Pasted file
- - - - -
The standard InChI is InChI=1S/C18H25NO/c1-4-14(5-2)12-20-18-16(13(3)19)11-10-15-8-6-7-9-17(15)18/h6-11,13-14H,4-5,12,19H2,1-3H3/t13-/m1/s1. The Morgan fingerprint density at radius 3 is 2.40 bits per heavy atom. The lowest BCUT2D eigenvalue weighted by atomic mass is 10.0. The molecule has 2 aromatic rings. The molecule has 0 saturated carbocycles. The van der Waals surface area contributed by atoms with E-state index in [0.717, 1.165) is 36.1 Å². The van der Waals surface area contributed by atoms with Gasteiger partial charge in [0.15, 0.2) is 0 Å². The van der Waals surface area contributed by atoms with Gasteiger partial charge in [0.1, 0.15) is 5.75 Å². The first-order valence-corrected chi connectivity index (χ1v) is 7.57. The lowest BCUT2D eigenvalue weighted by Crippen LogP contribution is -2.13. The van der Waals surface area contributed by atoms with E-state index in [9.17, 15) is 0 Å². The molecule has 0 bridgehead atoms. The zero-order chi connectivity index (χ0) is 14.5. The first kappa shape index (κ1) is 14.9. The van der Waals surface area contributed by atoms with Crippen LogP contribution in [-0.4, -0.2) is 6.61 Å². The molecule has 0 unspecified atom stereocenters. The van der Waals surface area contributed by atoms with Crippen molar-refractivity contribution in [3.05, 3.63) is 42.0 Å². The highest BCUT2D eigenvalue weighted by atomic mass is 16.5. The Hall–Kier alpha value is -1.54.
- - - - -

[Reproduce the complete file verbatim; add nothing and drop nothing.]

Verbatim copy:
The standard InChI is InChI=1S/C18H25NO/c1-4-14(5-2)12-20-18-16(13(3)19)11-10-15-8-6-7-9-17(15)18/h6-11,13-14H,4-5,12,19H2,1-3H3/t13-/m1/s1. The Morgan fingerprint density at radius 3 is 2.40 bits per heavy atom. The lowest BCUT2D eigenvalue weighted by atomic mass is 10.0. The molecule has 2 aromatic rings. The molecule has 0 saturated carbocycles. The van der Waals surface area contributed by atoms with E-state index in [0.717, 1.165) is 36.1 Å². The van der Waals surface area contributed by atoms with Gasteiger partial charge in [0.15, 0.2) is 0 Å². The van der Waals surface area contributed by atoms with Gasteiger partial charge in [0.1, 0.15) is 5.75 Å². The first-order valence-corrected chi connectivity index (χ1v) is 7.57. The lowest BCUT2D eigenvalue weighted by Crippen LogP contribution is -2.13. The van der Waals surface area contributed by atoms with E-state index in [9.17, 15) is 0 Å². The molecule has 0 bridgehead atoms. The zero-order chi connectivity index (χ0) is 14.5. The first kappa shape index (κ1) is 14.9. The van der Waals surface area contributed by atoms with Crippen LogP contribution in [-0.4, -0.2) is 6.61 Å². The molecule has 0 unspecified atom stereocenters. The van der Waals surface area contributed by atoms with Crippen molar-refractivity contribution in [3.05, 3.63) is 42.0 Å². The highest BCUT2D eigenvalue weighted by atomic mass is 16.5. The Hall–Kier alpha value is -1.54.